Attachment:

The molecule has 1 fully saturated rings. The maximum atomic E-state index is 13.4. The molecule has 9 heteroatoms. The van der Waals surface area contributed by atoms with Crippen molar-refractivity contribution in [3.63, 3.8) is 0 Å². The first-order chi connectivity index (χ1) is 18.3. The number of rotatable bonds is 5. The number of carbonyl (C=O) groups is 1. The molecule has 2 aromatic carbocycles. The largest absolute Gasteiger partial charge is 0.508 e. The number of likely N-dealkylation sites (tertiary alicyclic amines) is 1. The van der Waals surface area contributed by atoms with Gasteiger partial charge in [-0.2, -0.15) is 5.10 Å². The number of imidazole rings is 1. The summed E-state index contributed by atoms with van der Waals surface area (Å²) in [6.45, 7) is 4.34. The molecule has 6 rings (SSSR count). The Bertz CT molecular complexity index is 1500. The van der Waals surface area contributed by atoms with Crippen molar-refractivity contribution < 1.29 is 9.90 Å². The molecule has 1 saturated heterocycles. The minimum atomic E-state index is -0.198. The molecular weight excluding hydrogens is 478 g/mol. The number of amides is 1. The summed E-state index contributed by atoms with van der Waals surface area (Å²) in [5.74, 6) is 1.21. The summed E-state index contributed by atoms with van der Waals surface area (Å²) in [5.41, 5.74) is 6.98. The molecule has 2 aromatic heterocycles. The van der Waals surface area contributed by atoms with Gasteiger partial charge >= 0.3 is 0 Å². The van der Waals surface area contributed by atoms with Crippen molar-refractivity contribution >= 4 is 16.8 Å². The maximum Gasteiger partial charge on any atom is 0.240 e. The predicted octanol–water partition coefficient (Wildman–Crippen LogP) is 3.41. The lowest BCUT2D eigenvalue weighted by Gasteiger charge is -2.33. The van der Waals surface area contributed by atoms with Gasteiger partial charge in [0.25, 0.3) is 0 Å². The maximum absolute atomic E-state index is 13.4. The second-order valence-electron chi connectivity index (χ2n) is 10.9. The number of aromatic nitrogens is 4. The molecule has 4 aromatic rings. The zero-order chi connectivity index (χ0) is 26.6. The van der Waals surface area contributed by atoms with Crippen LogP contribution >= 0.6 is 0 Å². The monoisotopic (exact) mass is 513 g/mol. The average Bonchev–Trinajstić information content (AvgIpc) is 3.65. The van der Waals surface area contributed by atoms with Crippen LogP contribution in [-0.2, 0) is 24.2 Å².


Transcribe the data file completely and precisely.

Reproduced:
The molecule has 1 fully saturated rings. The maximum atomic E-state index is 13.4. The molecule has 9 heteroatoms. The van der Waals surface area contributed by atoms with Crippen molar-refractivity contribution in [3.63, 3.8) is 0 Å². The first-order chi connectivity index (χ1) is 18.3. The number of rotatable bonds is 5. The number of carbonyl (C=O) groups is 1. The molecule has 2 aromatic carbocycles. The largest absolute Gasteiger partial charge is 0.508 e. The number of likely N-dealkylation sites (tertiary alicyclic amines) is 1. The van der Waals surface area contributed by atoms with Gasteiger partial charge in [-0.2, -0.15) is 5.10 Å². The number of imidazole rings is 1. The summed E-state index contributed by atoms with van der Waals surface area (Å²) in [6.45, 7) is 4.34. The molecule has 6 rings (SSSR count). The Bertz CT molecular complexity index is 1500. The van der Waals surface area contributed by atoms with Crippen molar-refractivity contribution < 1.29 is 9.90 Å². The molecule has 1 saturated heterocycles. The minimum atomic E-state index is -0.198. The molecular weight excluding hydrogens is 478 g/mol. The number of amides is 1. The summed E-state index contributed by atoms with van der Waals surface area (Å²) in [5.74, 6) is 1.21. The summed E-state index contributed by atoms with van der Waals surface area (Å²) in [5.41, 5.74) is 6.98. The molecule has 2 aromatic heterocycles. The van der Waals surface area contributed by atoms with Gasteiger partial charge >= 0.3 is 0 Å². The van der Waals surface area contributed by atoms with Crippen molar-refractivity contribution >= 4 is 16.8 Å². The maximum Gasteiger partial charge on any atom is 0.240 e. The predicted octanol–water partition coefficient (Wildman–Crippen LogP) is 3.41. The lowest BCUT2D eigenvalue weighted by Gasteiger charge is -2.33. The van der Waals surface area contributed by atoms with Gasteiger partial charge in [0.25, 0.3) is 0 Å². The maximum absolute atomic E-state index is 13.4. The second-order valence-electron chi connectivity index (χ2n) is 10.9. The number of aromatic nitrogens is 4. The molecule has 4 aromatic rings. The zero-order chi connectivity index (χ0) is 26.6. The van der Waals surface area contributed by atoms with Crippen LogP contribution >= 0.6 is 0 Å². The monoisotopic (exact) mass is 513 g/mol. The average Bonchev–Trinajstić information content (AvgIpc) is 3.65. The van der Waals surface area contributed by atoms with Crippen LogP contribution in [-0.2, 0) is 24.2 Å².